Chancellor Philip Hammond is set to move away from the rigid targets his predecessor George Osborne introduced as he lines up his inaugural Autumn Statement later this month.
The Financial Times cites officials close to cabinet discussions, who say that Hammond is eyeing up a flexible fiscal framework to give the government “headroom” to respond to Brexit.
While cabinet colleagues were apparently told to only expect a modest spending package in a briefing yesterday, the new plan could allow for greater stimulus whilst still balancing the budget in the next Parliament.
One source told the paper: “The goal is to create some headroom so it can be deployed if necessary. The chancellor made it clear we face an unprecedented level of uncertainty.”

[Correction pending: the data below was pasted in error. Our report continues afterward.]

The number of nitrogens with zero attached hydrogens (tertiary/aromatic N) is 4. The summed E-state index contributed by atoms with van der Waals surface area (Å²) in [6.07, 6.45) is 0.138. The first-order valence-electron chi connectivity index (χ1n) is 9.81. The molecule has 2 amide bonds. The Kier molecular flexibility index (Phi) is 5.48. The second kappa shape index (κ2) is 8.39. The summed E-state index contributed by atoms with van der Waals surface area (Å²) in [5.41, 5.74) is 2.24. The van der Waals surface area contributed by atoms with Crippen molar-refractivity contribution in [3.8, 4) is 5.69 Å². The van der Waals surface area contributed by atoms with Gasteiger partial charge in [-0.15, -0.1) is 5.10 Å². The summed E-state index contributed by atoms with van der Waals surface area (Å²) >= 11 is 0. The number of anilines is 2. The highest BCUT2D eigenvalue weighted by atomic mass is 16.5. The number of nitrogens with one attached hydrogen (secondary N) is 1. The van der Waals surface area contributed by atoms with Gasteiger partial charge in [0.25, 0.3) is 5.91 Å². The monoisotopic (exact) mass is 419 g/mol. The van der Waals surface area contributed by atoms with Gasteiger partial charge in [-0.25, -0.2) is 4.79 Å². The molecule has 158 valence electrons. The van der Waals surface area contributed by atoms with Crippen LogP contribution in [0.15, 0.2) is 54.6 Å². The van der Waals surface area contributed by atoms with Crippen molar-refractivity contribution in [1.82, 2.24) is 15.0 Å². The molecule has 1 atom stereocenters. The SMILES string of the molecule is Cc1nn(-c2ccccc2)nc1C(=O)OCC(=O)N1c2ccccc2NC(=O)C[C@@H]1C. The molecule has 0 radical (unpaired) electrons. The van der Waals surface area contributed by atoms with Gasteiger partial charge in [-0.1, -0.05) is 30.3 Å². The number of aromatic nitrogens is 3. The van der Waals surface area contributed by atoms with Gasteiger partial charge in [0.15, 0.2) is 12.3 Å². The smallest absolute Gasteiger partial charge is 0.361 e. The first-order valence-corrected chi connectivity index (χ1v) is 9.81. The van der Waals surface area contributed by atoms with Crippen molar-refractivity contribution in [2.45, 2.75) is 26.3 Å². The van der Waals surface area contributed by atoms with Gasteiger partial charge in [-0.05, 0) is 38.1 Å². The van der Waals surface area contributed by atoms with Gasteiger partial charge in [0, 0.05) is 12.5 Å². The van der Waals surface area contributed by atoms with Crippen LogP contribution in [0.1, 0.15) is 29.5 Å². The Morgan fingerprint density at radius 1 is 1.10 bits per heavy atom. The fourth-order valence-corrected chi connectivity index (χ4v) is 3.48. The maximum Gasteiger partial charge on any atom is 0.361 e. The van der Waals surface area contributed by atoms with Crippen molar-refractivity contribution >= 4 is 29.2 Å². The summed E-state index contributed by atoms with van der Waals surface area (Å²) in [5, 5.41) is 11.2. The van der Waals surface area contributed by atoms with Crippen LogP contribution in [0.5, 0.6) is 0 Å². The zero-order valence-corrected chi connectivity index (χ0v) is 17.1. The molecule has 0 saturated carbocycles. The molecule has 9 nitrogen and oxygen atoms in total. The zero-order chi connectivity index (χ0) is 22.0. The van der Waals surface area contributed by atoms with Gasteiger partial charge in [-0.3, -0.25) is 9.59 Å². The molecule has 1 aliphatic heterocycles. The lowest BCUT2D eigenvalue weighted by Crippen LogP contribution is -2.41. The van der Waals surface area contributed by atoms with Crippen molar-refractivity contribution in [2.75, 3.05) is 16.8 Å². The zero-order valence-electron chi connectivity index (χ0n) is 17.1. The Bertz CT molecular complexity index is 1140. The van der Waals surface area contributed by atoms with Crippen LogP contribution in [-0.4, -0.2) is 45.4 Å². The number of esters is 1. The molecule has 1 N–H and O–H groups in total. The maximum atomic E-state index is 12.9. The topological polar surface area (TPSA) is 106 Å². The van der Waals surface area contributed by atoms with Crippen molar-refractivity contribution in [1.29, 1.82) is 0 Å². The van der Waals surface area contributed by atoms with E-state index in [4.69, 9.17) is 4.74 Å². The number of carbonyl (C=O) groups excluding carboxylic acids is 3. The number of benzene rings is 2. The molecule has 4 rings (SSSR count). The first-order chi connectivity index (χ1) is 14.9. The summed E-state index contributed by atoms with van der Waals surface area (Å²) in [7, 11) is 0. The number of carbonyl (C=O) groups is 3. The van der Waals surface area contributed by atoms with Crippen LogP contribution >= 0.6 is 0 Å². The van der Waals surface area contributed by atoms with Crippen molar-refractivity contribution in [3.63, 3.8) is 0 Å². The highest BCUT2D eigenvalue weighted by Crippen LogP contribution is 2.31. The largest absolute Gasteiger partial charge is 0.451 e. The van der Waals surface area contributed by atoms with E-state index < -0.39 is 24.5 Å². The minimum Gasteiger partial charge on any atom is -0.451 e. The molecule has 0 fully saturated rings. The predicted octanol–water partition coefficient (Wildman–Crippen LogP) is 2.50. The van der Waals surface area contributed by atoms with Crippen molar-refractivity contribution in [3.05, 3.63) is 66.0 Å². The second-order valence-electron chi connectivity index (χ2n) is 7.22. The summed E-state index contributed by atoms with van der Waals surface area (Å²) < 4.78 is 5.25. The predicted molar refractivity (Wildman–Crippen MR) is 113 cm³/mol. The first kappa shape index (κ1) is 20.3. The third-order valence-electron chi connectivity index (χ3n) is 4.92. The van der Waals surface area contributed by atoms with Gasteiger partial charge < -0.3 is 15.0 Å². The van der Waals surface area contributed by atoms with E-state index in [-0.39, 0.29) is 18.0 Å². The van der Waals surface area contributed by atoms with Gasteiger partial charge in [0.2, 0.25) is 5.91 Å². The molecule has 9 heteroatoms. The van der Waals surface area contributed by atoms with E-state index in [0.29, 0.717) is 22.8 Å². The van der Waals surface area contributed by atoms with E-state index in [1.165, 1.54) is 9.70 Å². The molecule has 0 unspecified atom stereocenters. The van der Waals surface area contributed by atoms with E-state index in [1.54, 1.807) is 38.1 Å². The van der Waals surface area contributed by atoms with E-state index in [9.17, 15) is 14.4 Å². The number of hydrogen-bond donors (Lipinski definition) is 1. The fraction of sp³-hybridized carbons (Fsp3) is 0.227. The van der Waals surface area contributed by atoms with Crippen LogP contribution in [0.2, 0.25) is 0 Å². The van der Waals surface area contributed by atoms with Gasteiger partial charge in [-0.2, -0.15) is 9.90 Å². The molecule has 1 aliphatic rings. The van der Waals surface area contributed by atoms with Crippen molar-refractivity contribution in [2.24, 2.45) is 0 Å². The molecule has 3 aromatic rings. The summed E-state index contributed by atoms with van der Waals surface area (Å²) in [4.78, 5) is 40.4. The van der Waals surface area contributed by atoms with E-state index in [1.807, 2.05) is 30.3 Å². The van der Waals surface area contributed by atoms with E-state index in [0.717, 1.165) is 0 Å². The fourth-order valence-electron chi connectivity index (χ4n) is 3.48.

Osborne’s goal of running a surplus by 2019/20 has already been ditched by the government.
Hammond is also understood to have played down the possibility of radical reform in the Autumn Statement, which will be delivered on 23 November, where speaking to colleagues.
A Conservative MP briefed by Hammond quoted by the paper says: “He has told us that now isn’t the time for lots of small changes. This is a time for consistency, preparation and steadfastness.”
A spokeswoman for Prime Minister Theresa May says the Autumn Statement build-up showed “the Prime Minister’s approach to collective government and having more of these discussions early on.”